Noblesville Native Spends Mother’s Day Deployed in Camp Lemonnier, Djibouti
Being in the U.S. Navy can be challenging. Spending time away from family during deployments while adhering to a rigorous work schedule and training plan takes discipline from even the most stalwart Sailor.
However, there is an occupation that some believe is one of the toughest in the world, and that is being a mother. Being both a mother and a Sailor takes a level of sacrifice, courage and commitment not found in just anyone. Every year, many people honor their mothers on Mother’s Day. The holiday can be a little different for mothers deployed thousands of miles away from their families.
“I have probably spent more Mother’s Days away than I have at home,” says Aviation Structural Mechanic 1st Class Jacqueline Rummel, a Sailor from Brick, New Jersey, attached to Electronic Attack Squadron 135 (VAQ-135) and currently deployed to Camp Lemonnier, Djibouti (CLDJ), where she is assigned to the camp’s safety department. “I think by default, it has become just another day. We are really good at celebrating holidays and events on off-days so that we still have those memories. We are going to have a massive all-holiday celebration when I get home.”
For any parent, being able to maintain home life and career life is not simple. The U.S. Navy continues to shape its policies toward giving everyone an equal chance of success. In 2022, the Navy launched the Maternity Uniform Pilot Program giving pregnant Sailors access to free maternity uniforms to wear while on duty. On April 7, 2022, the Department of Defense enacted a policy which allows new mothers in the military or DoD civilian workforce to be reimbursed for the cost of shipping breast milk when they are on official travel for more than three days. The administrative ability for a mother to continue her military service is there, and the Navy is committed to making sure her command is equipped to offer her their support.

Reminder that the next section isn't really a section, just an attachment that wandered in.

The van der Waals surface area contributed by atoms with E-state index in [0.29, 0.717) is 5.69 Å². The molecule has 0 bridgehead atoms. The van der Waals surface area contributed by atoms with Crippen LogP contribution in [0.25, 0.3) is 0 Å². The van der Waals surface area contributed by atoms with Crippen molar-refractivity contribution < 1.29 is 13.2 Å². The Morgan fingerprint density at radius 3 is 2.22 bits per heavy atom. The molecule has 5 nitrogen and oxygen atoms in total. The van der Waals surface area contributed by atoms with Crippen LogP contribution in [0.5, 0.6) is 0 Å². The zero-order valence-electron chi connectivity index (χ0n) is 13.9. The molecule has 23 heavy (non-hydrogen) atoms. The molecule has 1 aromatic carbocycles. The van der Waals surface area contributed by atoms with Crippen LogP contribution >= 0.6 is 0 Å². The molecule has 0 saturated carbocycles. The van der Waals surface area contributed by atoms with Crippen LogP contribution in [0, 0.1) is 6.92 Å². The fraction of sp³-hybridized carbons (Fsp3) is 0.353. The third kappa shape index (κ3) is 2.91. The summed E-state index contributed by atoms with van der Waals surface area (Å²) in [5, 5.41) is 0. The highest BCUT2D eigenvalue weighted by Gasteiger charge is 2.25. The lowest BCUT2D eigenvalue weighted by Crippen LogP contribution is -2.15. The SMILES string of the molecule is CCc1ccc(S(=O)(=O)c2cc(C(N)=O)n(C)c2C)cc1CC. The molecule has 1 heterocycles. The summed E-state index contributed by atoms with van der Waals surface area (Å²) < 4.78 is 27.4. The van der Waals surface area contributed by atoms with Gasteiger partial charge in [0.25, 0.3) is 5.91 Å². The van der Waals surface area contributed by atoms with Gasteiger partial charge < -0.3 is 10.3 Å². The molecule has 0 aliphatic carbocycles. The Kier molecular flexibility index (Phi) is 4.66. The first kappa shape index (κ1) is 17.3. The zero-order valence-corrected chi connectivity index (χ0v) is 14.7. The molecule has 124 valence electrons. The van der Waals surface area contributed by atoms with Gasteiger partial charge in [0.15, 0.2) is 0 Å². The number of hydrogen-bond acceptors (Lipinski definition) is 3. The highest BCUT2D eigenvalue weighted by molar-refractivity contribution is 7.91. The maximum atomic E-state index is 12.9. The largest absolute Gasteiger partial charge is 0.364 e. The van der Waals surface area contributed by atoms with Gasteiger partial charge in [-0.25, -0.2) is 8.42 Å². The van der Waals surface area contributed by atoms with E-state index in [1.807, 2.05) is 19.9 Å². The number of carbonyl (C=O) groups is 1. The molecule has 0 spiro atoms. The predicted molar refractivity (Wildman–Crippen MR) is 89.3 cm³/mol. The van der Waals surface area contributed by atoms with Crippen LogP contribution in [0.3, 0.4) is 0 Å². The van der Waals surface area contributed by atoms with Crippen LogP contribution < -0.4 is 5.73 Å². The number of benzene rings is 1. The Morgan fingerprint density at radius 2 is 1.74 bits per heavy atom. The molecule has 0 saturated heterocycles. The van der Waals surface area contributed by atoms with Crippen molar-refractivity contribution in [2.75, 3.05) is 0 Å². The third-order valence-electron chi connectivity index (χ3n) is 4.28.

“I was fortunate to have a super supportive chain of command,” says Rummel, who has served 15 years of active duty and has been a mother for 12 years. “Having all of them behind me, there was not much of a stopgap. It is one thousand percent do-able.”
Even with all the measures taken to ensure that becoming pregnant during your service does not hinder your career in the Navy, some women may still have concerns that it might have detrimental effects. As of 2020, women accounted for only 20% of the total Navy force. With any predominantly male work environment, there can still be some lessons to learn when it comes to fully welcoming its female teammates.
“You get judged for having a baby,” says Engineering Aide 1st Class Jessica Couvillier, a Sailor attached to Construction Battalion Maintenance Unit 202 Det. Jacksonville, Florida, and currently deployed to CLDJ where she is assigned to the public works department. “No matter what time you plan on having a child, in the military, someone is going to judge you for it. Someone might think that just because you have a baby, you can’t fulfill your obligations to the Navy.”
The times that a military parent is away from their child can be difficult, but they are not away all of the time. A military family can have many unique and positive experiences together.